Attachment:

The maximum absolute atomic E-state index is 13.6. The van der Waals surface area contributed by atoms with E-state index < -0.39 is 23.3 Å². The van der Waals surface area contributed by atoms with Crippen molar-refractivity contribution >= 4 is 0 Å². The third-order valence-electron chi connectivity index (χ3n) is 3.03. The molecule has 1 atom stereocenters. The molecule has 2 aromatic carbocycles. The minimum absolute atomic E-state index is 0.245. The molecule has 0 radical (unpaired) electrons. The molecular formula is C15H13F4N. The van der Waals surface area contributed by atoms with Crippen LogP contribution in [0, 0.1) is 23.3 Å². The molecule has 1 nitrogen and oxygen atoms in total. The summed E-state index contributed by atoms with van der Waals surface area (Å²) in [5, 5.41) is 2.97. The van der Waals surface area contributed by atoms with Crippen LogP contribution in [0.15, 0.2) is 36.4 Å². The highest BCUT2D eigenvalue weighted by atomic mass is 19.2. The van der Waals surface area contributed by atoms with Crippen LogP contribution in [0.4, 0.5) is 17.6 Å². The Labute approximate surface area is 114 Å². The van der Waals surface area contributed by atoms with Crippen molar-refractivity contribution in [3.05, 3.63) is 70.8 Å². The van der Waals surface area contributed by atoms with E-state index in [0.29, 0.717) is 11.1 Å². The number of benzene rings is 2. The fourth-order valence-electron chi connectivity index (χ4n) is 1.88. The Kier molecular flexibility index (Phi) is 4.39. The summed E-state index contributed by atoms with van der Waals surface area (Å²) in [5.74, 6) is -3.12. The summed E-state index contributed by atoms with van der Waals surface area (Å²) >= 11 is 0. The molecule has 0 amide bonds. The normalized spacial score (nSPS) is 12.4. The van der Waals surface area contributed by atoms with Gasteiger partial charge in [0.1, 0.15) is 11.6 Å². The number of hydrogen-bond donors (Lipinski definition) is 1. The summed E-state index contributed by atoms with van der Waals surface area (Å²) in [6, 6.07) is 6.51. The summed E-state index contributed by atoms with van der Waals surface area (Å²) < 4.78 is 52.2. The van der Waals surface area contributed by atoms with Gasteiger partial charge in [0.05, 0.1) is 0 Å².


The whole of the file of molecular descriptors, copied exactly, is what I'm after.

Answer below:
The maximum absolute atomic E-state index is 13.6. The van der Waals surface area contributed by atoms with E-state index < -0.39 is 23.3 Å². The van der Waals surface area contributed by atoms with Crippen molar-refractivity contribution >= 4 is 0 Å². The third-order valence-electron chi connectivity index (χ3n) is 3.03. The molecule has 1 atom stereocenters. The molecule has 2 aromatic carbocycles. The minimum absolute atomic E-state index is 0.245. The molecule has 0 radical (unpaired) electrons. The molecular formula is C15H13F4N. The van der Waals surface area contributed by atoms with Crippen LogP contribution in [0, 0.1) is 23.3 Å². The molecule has 1 nitrogen and oxygen atoms in total. The summed E-state index contributed by atoms with van der Waals surface area (Å²) in [5, 5.41) is 2.97. The van der Waals surface area contributed by atoms with Crippen LogP contribution in [0.15, 0.2) is 36.4 Å². The highest BCUT2D eigenvalue weighted by atomic mass is 19.2. The van der Waals surface area contributed by atoms with Crippen LogP contribution in [0.4, 0.5) is 17.6 Å². The Labute approximate surface area is 114 Å². The van der Waals surface area contributed by atoms with Crippen molar-refractivity contribution in [3.05, 3.63) is 70.8 Å². The van der Waals surface area contributed by atoms with E-state index in [0.29, 0.717) is 11.1 Å². The number of benzene rings is 2. The fourth-order valence-electron chi connectivity index (χ4n) is 1.88. The Kier molecular flexibility index (Phi) is 4.39. The summed E-state index contributed by atoms with van der Waals surface area (Å²) in [5.74, 6) is -3.12. The summed E-state index contributed by atoms with van der Waals surface area (Å²) >= 11 is 0. The molecule has 0 amide bonds. The normalized spacial score (nSPS) is 12.4. The van der Waals surface area contributed by atoms with Gasteiger partial charge in [0.1, 0.15) is 11.6 Å². The number of hydrogen-bond donors (Lipinski definition) is 1. The summed E-state index contributed by atoms with van der Waals surface area (Å²) in [6, 6.07) is 6.51. The summed E-state index contributed by atoms with van der Waals surface area (Å²) < 4.78 is 52.2. The van der Waals surface area contributed by atoms with Gasteiger partial charge in [0.05, 0.1) is 0 Å².